Michael Shvo, 42, rose to fame working 20-hour days as a broker, staging elaborate stunts — like enlisting John Legend to sing at the launch of Financial District building 20 Pine St. to lure would-be condo buyers. Once known as NYC’s real estate bad boy, he took a hiatus around 2008. It seemed, impossibly, that Shvo had disappeared from New York City’s round-the-clock real estate scene.
In fact, he was off collecting modern art, but is now back as a developer — and bigger than ever. For the last two years, he’s been building up his collection of prime properties, with grand plans ahead for six projects in the works that total $4 billion in development. It’s Shvotime!
3,000 — The number of dollars Shvo, a 24-year-old immigrant from Tel Aviv, had in his pocket when he arrived in New York City in 1995. Humble beginnings, to say the least, but he’s more than made up for it.
When he led the top-selling broker group at Elliman in 2003, he raked in $300 million in sales. In 2006, he paid $6.5 million for a 68th-floor apartment with Central Park views in the Time Warner Center.
25 — Sheep by the late French artist François-Xavier Lalanne that dotted Astroturf hills at the former Getty gas station on 24th Street and 10th Avenue, which Shvo transformed into a temporary art installation in 2013 while he finalized plans for the site. He paid $23.5 million, outbidding 30 other buyers and setting a price record for West Chelsea.
A 12-story, eight-unit condo called The Getty, designed by leather-loving architect Peter Marino, will rise where taxi drivers once filled their tanks. It’s slated for completion in 2016.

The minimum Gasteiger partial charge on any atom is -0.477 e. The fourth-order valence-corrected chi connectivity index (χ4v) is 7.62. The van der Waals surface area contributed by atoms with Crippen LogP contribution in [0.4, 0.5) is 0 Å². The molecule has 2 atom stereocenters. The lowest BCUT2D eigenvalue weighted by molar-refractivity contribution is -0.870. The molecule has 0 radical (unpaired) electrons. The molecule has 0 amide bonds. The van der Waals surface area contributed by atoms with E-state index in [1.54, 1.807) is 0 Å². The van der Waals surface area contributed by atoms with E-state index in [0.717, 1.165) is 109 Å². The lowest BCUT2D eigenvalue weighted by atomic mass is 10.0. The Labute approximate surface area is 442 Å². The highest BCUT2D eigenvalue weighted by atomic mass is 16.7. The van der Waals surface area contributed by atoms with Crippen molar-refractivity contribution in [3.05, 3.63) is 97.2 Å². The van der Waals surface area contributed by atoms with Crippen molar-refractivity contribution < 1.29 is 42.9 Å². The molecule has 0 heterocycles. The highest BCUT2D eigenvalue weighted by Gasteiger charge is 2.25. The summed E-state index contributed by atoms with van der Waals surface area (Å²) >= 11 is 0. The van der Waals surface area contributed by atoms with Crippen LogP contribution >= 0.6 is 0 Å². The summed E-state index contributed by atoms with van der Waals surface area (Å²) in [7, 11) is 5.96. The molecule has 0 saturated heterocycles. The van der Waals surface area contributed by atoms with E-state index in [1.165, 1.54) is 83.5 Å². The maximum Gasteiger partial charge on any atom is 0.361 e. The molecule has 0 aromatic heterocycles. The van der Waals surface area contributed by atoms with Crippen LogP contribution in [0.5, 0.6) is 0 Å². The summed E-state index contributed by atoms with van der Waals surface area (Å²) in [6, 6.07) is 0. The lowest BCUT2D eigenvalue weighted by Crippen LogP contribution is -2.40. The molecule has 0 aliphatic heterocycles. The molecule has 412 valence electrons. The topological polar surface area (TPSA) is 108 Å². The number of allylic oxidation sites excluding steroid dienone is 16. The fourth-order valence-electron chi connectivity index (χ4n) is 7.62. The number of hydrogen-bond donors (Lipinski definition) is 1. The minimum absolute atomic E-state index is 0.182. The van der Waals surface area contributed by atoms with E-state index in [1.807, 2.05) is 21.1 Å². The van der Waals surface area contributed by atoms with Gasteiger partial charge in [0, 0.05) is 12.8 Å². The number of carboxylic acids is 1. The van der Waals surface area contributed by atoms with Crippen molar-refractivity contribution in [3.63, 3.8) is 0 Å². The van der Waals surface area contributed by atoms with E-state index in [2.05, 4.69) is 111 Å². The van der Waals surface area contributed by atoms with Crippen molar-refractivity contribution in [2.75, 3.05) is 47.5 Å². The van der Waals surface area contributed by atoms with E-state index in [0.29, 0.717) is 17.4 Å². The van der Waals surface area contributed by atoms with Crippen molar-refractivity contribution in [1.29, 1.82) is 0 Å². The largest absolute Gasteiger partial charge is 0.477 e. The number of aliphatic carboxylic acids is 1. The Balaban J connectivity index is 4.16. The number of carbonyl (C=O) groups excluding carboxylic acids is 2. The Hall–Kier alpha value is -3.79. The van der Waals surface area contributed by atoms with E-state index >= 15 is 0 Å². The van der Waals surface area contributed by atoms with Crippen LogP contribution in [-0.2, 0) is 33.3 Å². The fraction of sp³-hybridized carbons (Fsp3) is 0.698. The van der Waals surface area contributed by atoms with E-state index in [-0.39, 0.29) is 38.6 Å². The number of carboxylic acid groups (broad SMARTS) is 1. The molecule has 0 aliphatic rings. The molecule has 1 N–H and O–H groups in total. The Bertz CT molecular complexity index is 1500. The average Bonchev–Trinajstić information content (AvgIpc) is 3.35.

3 — The number of hours Shvo says it took to secure a $500 million deal to buy the upper floors of the iconic Crown Building on 57th Street and Fifth Avenue, which he did with Russian billionaire Vladislav Doronin of luxury hotel brand Amanresorts.
“I think it’s the best intersection in America,” he says. “It was an opportunity to own one of the best buildings in the world.”
He and his team are working on a conversion plan, since it’s currently used as offices.
“There are plenty of rumors out there,” Shvo acquiesces — and one of them is that the gold-and-bronze cupola would make a mighty fine (and expensive) penthouse.
55 — Carnegie Hall and Metropolitan Opera performances Shvo attends each year. He’s a classically trained pianist — and so is Rafael Vinoly, the Uruguayan architect who is designing Shvo’s 88-story condo tower on Greenwich Street, near the World Trade Center site. They attend about half of those shows together.
He’s also working with Pritzker Prize-winner Renzo Piano of Whitney Museum fame on another condo building just west of Soho, which will be the tallest tower in the area at 280 feet.
He’s also in contract to buy another Soho property as well as a private island in the Bahamas.
“We do exotic stuff,” he says.
10 — Times Shvo flies to different parts of Greece each year to see Antonis Remos, his favorite singer, a famous pop star who croons about life and love in the wee hours of the morning — concerts typically run from 1 to 6 a.m.
“I know every single word to his songs, but I don’t know a word of Greek,” Shvo says. “You don’t have to understand the words to understand the emotions. … It’s one of these fun things I do for myself. It’s the only time I can go ahead and disconnect from the world.”
480 — The number of works in Shvo’s art collection, which he curates along with his wife, Seren Ceylan, a former model from Turkey.
Pieces by his favorites — which include Pop and modern darlings like Andy Warhol, Jean-Michel Basquiat, Alexander Calder, Frank Stella, Morris Louis and Tom Wesselmann — line the walls of his apartment, his Hamptons home and his Midtown office, which includes an 8,000-square-foot terrace decked out with sculptures.